With reference to FIG. 7B, two interleaved video streams are shown, wherein both streams are digital movie streams. As shown, where the video streams include multiple digital movie streams, the video streams are interleaved at the frame level. In particular, first digital movie frames 752 and 756 are interleaved with second digital movie frames 754 and 758, such that frames from each video stream alternate within an interleaved stream 750. Where video streams are interleaved at the frame level, a software driver of decoder device 600 buffers frame data in the system memory to manage the decoding of the interleaved video streams.

With reference to FIG. 6, command parser 305, hardware decoding blocks 310 through 318, hardware post-processing block 320 and memory 330 operate as described in FIG. 3. The residue data and the other decoder parameters are passed to decoder device through the command parser 305. Data from the command parser 305 will be routed to either the residue path (hardware decoding blocks 312, 316 and 318) or the prediction path (hardware decoding blocks 310 and 314). The residue path will process the error or the differential data where as the prediction path will prepare/fetch the previous frame's or previous macro-block's data.

In order to manage the decoding of interleaved video streams, two register sets 610 and 620 are maintained in the pipeline stage 1. In one embodiment, register sets 610 and 620 store the memory surface pointers 612 and 622, respectively, and the frame level parameters 614 and 624, respectively. Each of the register sets is used to store the parameters associated with one of the video streams. For example, register set 610 is used to store parameters associated with video stream 601 and register set 620 is used to store parameters associated with video stream 602. Once either a portion of one video stream is processed in the pipeline stage 1, the appropriate parameters are passed with the residue or the predicted data to the downstream pipeline stage 2 and 3 in the form of packets. The decoded data will be routed to the appropriate area in the memory based on whether the macro-block is of still image or digital movie type. It should be appreciated that decoder device 600 may be configured to decode any number of video streams by adding the appropriate number of register sets, such that each stream to be decoded has an associated register set.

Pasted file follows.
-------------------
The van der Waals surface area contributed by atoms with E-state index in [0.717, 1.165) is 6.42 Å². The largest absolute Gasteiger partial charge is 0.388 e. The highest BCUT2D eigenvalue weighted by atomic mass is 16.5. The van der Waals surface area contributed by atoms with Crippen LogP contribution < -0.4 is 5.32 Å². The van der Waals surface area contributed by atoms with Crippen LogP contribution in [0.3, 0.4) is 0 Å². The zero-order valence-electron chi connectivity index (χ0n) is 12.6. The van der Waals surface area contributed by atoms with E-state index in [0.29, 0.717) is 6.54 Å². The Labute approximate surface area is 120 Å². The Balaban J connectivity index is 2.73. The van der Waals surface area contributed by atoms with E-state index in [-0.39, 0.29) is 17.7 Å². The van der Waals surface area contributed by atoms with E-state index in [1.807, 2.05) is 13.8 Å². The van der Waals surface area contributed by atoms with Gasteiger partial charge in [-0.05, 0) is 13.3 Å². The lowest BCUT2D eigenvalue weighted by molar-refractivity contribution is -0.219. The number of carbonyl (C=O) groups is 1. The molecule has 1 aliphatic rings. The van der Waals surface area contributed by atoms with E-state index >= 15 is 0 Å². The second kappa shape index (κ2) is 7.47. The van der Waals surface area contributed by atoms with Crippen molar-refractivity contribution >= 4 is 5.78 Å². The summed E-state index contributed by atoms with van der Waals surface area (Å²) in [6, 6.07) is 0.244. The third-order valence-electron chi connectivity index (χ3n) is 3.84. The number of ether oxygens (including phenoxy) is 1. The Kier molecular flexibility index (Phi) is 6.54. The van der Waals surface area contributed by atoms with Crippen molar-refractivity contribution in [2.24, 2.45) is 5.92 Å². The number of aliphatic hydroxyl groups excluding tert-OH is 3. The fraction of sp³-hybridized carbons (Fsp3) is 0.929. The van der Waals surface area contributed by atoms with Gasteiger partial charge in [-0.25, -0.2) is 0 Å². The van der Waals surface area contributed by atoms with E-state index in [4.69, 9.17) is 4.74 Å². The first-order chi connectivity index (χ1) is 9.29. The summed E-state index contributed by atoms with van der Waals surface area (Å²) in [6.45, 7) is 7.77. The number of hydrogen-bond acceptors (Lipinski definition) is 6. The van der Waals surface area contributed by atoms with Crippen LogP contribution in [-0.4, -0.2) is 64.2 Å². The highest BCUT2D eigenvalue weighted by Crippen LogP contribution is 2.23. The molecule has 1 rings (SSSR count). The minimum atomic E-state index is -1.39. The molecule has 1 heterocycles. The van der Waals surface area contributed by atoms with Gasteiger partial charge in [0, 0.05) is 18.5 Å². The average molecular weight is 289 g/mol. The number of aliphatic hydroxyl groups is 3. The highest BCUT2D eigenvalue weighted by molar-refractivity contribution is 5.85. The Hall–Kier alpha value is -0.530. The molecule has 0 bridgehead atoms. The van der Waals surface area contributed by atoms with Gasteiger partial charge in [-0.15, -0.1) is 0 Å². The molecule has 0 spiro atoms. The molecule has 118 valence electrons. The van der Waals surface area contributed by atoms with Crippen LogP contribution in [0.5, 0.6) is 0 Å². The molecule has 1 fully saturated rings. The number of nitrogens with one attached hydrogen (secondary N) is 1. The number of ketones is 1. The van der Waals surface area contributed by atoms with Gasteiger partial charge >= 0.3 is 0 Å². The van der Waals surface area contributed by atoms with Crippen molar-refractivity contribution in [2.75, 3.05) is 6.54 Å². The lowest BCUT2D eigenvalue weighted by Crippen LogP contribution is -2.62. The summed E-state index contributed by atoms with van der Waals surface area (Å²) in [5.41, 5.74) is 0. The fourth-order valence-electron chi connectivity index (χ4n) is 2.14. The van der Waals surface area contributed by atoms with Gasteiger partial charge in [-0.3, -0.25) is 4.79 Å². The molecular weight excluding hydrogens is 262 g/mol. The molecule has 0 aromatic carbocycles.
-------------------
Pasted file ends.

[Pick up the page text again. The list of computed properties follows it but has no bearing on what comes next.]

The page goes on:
FIG. 8 illustrates a flow chart of a method 800 for decoding multiple video streams, wherein the method is implemented using a hardware multi-stream multi-standard video decoder device, in accordance with an embodiment of the present invention. Although specific steps are disclosed in method 800, such steps are exemplary. That is, the embodiments of the present invention are well suited to performing various other steps or variations of the steps recited in FIG. 8. In one embodiment, method 800 is performed by decoder device 600 of FIG. 6.

At step 810 of process 800, a plurality of video streams is accessed. At step 820, video standards used for encoding the video streams are identified. The hardware multi-stream multi-standard video decoder device is configured to decode the video streams according to a plurality of video standards. At step 830, portions of the video streams are interleaved. In one embodiment, where the video streams include only one digital movie stream, macro-blocks of the video streams are interleaved. In another embodiment, where the video streams include multiple digital movie streams, frames of the video streams are interleaved. It should be appreciated that steps 820 and 830 can be performed in any order.

At step 840, subsets of hardware decoding blocks of a plurality of hardware decoding blocks of the hardware multi-standard video decoder device used for decoding the plurality of video streams are determined. Different subsets of the plurality of hardware decoding blocks are operable for decoding video streams encoded using different video encoding standards. In one embodiment, as shown at step 850, the subsets of hardware decoding blocks are activated, such that a hardware decoding block not associated with decoding of the video streams is not activated.

At step 860, the video streams are decoded using the subsets of hardware decoding blocks. At step 870, a memory unit is accessed subsequent decoding the video streams. In one embodiment, the decoded video stream is stored in the memory for display. In one embodiment, as shown at step 880, a post-processing operation on at least one decoded video stream. It should be appreciated that the post-processing operation may be performed before or after step 870 is performed. In one embodiment, the decoded video stream is rotated. In another embodiment, and in-the-loop deblocking filter is applied to the decoded video stream. The rotation and in-the-loop deblocking are performed before the memory unit is accessed. In one embodiment, out-of-loop deblocking and deringing filters are applied to the decoded video stream after the memory unit is accessed.

Processing Out-of-Order Macro-Blocks of a Video Stream